And it’s that division, I suppose, that got me wondering whether or not this method of historic preservation of neighborhoods is such a good thing. Because while there are a lot of very old houses in this neighborhood (ours being one of them, originally built in 1889 with the basement to prove it), there are also some older houses which were moved in from other neighborhoods, and there’s a lot of new construction meant to look like it’s older (to a pretty unconvincing degree). It would not surprise me if that kind of construction pops up on that parcel of land, honestly. And that’s fine, because neighborhoods are organic, living things. The apartment buildings from the mid-20th century which sit next to these old Victorian houses help give this neighborhood life, and more importantly, they’re evidence that this neighborhood didn’t stop evolving in 1912. (They also make it possible for the area to house people of vastly different income brackets, something that some members of the neighborhood association are less fond of than I am, but that’s another discussion.)
But there’s another reason why I’m always suspicious of what I see as attempts to preserve too much of bygone ages. For too many people in this country, the past is a hellscape where their ancestors were denied basic rights of autonomy as human beings. When this house was built, women in most parts of this country couldn’t own property on their own and couldn’t vote. Black men had the right to vote in theory, but Jim Crow laws made it a practical impossibility, and segregation was the law of the land. Chinese immigrants weren’t allowed to naturalize and become citizens (though their children born in the US were automatically citizens, despite claims from certain right-wing activists and politicians that they should not be). I could list examples of this sort of thing for days, but I think I’ve made my point. History is important, but fetishizing particular time periods and privileging them over others can lead to nostalgia and a very limited and inaccurate notion of what the past was like.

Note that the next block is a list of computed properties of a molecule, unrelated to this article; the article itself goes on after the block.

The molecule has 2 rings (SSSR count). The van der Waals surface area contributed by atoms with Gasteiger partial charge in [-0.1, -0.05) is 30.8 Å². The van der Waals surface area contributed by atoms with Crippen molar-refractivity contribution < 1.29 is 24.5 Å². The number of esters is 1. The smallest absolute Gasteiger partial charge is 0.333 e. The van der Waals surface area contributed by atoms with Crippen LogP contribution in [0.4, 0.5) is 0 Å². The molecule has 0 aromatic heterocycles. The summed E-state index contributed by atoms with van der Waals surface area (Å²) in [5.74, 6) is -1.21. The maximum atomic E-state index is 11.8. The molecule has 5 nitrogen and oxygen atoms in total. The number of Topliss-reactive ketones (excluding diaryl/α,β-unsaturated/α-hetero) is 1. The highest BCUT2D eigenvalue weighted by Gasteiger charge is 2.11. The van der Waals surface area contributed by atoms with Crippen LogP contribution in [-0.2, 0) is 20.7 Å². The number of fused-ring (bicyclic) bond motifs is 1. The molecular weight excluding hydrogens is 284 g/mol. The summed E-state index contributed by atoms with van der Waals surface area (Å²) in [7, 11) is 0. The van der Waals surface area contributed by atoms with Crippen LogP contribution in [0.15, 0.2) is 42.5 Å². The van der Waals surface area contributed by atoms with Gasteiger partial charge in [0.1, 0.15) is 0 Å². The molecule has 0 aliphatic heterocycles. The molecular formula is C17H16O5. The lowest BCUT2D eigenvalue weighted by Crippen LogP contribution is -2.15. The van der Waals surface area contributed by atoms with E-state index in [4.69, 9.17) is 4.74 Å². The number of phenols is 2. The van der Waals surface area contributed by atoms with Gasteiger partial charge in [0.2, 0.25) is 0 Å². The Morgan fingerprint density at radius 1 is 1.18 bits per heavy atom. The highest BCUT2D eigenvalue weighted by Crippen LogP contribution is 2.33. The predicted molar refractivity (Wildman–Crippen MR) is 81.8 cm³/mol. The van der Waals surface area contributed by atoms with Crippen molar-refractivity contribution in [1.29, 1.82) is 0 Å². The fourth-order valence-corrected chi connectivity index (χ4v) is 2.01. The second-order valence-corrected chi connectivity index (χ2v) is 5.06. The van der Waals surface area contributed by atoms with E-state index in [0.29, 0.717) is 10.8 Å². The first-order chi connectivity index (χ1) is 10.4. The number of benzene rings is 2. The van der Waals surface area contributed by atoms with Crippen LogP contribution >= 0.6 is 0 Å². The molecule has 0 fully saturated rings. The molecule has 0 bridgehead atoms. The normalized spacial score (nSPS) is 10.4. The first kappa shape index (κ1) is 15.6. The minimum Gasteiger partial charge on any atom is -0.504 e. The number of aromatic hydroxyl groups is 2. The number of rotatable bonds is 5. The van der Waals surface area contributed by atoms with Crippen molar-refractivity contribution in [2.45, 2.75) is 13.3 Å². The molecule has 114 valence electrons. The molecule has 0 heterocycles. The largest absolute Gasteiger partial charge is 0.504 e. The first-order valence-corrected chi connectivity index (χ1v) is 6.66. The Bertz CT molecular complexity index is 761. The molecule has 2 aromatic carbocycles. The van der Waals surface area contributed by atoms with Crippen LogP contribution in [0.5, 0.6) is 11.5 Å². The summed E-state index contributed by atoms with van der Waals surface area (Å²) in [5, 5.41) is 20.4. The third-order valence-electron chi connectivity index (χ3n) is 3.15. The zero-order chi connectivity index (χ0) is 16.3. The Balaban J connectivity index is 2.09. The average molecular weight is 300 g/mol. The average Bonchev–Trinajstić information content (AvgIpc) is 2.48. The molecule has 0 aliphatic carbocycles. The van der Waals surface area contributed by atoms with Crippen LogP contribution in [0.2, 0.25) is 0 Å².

I’ve experienced this already. I was raised in the south in schools that taught The Lost Cause version of the Civil War. I was taught that slavery wasn’t all that bad and that many slaves were actually happy with their lives; that the war was about tariffs and self-government and slavery was a minor issue; that Robert E Lee was the Marble Man and that Grant was a lucky drunk and a corrupt president. And architecture played a big role in that fetishization of the pre-war south. Those restored antebellum mansions with the oak trees dripping with Spanish moss were a source of pride, a symbol of a time when the South was powerful and graceful and glorious and let’s not talk about the slave quarters on the back of the property. In fact, let’s tear those down and never talk about them again and accuse anyone who does bring them up of not being able to get over the past.
I’m not suggesting that’s what’s going on here with the demolition of the old Planned Parenthood building, not by any means. Planned Parenthood has 3 locations in and around Des Moines and they’re not going anywhere despite the best efforts of right-wing activists and politicians. But I do think it’s worth re-examining just what we’re trying to preserve when we talk about historic neighborhoods and places, and not just do it because it’s old.